Celebrity mothers can make ordinary mothers feel inadequate and unworthy, a University of Melbourne study has found.
Dr Christina Malatzky spoke with 29 women (mothers and non mothers) from Western Australia about the concept of “yummy mummies” and how they intersect with their own ideas of motherhood.
One participant, Susannah explained to the researcher how “impeccable” celebrity mums presented in the media impacted on her ideas of motherhood.
“If you see a celebrity pregnant one day, you know within two months [after giving birth] they’re down to size 0…[it] does have an effect on people because you don’t see a celebrity slopping in their leggings, with greasy hair, and their moccasins on. They’re impeccable,” she said in the study.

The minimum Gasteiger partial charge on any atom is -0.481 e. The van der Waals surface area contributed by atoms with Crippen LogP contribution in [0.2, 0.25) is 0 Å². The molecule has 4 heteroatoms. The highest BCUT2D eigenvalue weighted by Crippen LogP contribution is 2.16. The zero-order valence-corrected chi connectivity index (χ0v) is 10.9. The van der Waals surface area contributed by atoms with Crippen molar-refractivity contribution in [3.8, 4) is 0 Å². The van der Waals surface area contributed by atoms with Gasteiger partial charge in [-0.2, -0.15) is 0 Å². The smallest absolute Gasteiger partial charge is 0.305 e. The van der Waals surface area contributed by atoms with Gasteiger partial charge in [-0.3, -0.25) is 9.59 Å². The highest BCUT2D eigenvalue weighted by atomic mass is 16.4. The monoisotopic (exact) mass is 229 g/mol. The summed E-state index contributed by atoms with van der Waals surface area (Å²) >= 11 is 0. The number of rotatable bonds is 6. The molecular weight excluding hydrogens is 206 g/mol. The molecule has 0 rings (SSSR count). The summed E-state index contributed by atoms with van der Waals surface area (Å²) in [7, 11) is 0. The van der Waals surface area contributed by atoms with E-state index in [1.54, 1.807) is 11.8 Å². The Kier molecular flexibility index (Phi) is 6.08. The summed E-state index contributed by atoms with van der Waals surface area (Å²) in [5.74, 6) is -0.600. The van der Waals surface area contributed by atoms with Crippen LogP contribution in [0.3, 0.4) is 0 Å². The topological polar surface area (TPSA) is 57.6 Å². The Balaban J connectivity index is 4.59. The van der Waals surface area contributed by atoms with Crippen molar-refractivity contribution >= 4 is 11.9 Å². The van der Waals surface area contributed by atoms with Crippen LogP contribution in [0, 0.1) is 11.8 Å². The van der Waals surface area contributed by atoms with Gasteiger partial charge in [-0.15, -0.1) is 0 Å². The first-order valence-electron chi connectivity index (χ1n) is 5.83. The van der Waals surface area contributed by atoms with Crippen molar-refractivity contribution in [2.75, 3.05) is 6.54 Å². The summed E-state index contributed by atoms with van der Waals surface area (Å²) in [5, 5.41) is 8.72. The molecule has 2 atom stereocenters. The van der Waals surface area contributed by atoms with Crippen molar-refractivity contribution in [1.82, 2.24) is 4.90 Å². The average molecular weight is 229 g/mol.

The 32-year-old said she was especially conscious of her body after delivering a stillborn because she wanted it to return to normal – as soon as possible – but she was also distressed that physically it was like the pregnancy and birth had “never happened”.
Mum of three, Freya, 30, told Dr Malatzky there was pressure for mothers to look like they’ve never had children.
In the study another mum, Jennifer, 31, said she struggled for many years to accept her body after having two children.
The 31-year-old said it was disabling to realise that her body is was “never going to be exactly the same” when the mainstream motherhood message is that “you can do it”.